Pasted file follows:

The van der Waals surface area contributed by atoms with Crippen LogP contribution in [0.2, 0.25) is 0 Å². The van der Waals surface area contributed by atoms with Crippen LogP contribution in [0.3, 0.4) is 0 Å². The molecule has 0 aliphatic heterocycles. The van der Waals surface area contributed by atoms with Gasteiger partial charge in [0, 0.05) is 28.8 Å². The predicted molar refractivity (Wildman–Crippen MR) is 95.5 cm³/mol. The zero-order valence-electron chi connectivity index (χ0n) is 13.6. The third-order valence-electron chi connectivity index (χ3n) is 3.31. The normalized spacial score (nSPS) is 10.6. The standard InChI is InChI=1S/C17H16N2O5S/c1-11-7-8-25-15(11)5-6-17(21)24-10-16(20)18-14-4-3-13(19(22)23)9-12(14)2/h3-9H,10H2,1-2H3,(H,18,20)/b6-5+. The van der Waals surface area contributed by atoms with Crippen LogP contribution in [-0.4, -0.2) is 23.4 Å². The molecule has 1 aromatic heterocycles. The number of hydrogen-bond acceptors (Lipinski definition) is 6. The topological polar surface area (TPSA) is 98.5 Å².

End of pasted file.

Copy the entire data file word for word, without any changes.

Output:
The van der Waals surface area contributed by atoms with Crippen LogP contribution in [0.2, 0.25) is 0 Å². The van der Waals surface area contributed by atoms with Crippen LogP contribution in [0.3, 0.4) is 0 Å². The molecule has 0 aliphatic heterocycles. The van der Waals surface area contributed by atoms with Gasteiger partial charge in [0, 0.05) is 28.8 Å². The predicted molar refractivity (Wildman–Crippen MR) is 95.5 cm³/mol. The zero-order valence-electron chi connectivity index (χ0n) is 13.6. The third-order valence-electron chi connectivity index (χ3n) is 3.31. The normalized spacial score (nSPS) is 10.6. The standard InChI is InChI=1S/C17H16N2O5S/c1-11-7-8-25-15(11)5-6-17(21)24-10-16(20)18-14-4-3-13(19(22)23)9-12(14)2/h3-9H,10H2,1-2H3,(H,18,20)/b6-5+. The van der Waals surface area contributed by atoms with Crippen LogP contribution in [-0.4, -0.2) is 23.4 Å². The molecule has 1 aromatic heterocycles. The number of hydrogen-bond acceptors (Lipinski definition) is 6. The topological polar surface area (TPSA) is 98.5 Å².